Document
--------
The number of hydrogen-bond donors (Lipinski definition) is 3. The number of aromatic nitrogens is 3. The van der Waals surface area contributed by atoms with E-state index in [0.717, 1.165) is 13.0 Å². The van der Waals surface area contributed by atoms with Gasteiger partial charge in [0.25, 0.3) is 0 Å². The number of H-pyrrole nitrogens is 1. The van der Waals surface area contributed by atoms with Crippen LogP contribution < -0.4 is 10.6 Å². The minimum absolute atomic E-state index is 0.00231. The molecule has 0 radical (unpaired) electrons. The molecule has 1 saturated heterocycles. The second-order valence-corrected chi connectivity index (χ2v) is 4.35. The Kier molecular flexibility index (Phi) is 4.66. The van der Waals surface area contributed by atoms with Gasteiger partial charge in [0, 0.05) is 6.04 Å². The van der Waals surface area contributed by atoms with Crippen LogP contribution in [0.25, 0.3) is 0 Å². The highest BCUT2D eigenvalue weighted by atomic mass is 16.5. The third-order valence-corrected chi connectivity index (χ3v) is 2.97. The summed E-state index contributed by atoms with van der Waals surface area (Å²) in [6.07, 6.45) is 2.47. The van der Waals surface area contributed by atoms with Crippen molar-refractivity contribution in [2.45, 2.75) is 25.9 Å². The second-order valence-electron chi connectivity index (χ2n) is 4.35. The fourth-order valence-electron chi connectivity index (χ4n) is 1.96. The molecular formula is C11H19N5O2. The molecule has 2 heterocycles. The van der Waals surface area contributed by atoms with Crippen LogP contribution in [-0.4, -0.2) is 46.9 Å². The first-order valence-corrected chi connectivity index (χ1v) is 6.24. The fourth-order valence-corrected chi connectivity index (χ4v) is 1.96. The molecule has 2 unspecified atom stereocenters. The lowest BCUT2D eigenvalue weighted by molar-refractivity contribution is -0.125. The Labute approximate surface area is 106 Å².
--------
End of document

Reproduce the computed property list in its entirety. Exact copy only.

The number of hydrogen-bond donors (Lipinski definition) is 3. The number of aromatic nitrogens is 3. The van der Waals surface area contributed by atoms with E-state index in [0.717, 1.165) is 13.0 Å². The van der Waals surface area contributed by atoms with Gasteiger partial charge in [0.25, 0.3) is 0 Å². The number of H-pyrrole nitrogens is 1. The van der Waals surface area contributed by atoms with Crippen LogP contribution < -0.4 is 10.6 Å². The minimum absolute atomic E-state index is 0.00231. The molecule has 0 radical (unpaired) electrons. The molecule has 1 saturated heterocycles. The second-order valence-corrected chi connectivity index (χ2v) is 4.35. The Kier molecular flexibility index (Phi) is 4.66. The van der Waals surface area contributed by atoms with Gasteiger partial charge in [0, 0.05) is 6.04 Å². The van der Waals surface area contributed by atoms with Crippen LogP contribution in [0.25, 0.3) is 0 Å². The highest BCUT2D eigenvalue weighted by atomic mass is 16.5. The third-order valence-corrected chi connectivity index (χ3v) is 2.97. The summed E-state index contributed by atoms with van der Waals surface area (Å²) in [6.07, 6.45) is 2.47. The van der Waals surface area contributed by atoms with Crippen molar-refractivity contribution in [2.45, 2.75) is 25.9 Å². The second-order valence-electron chi connectivity index (χ2n) is 4.35. The fourth-order valence-electron chi connectivity index (χ4n) is 1.96. The molecular formula is C11H19N5O2. The molecule has 2 heterocycles. The van der Waals surface area contributed by atoms with Crippen LogP contribution in [-0.4, -0.2) is 46.9 Å². The first-order valence-corrected chi connectivity index (χ1v) is 6.24. The fourth-order valence-corrected chi connectivity index (χ4v) is 1.96. The molecule has 2 unspecified atom stereocenters. The lowest BCUT2D eigenvalue weighted by molar-refractivity contribution is -0.125. The Labute approximate surface area is 106 Å².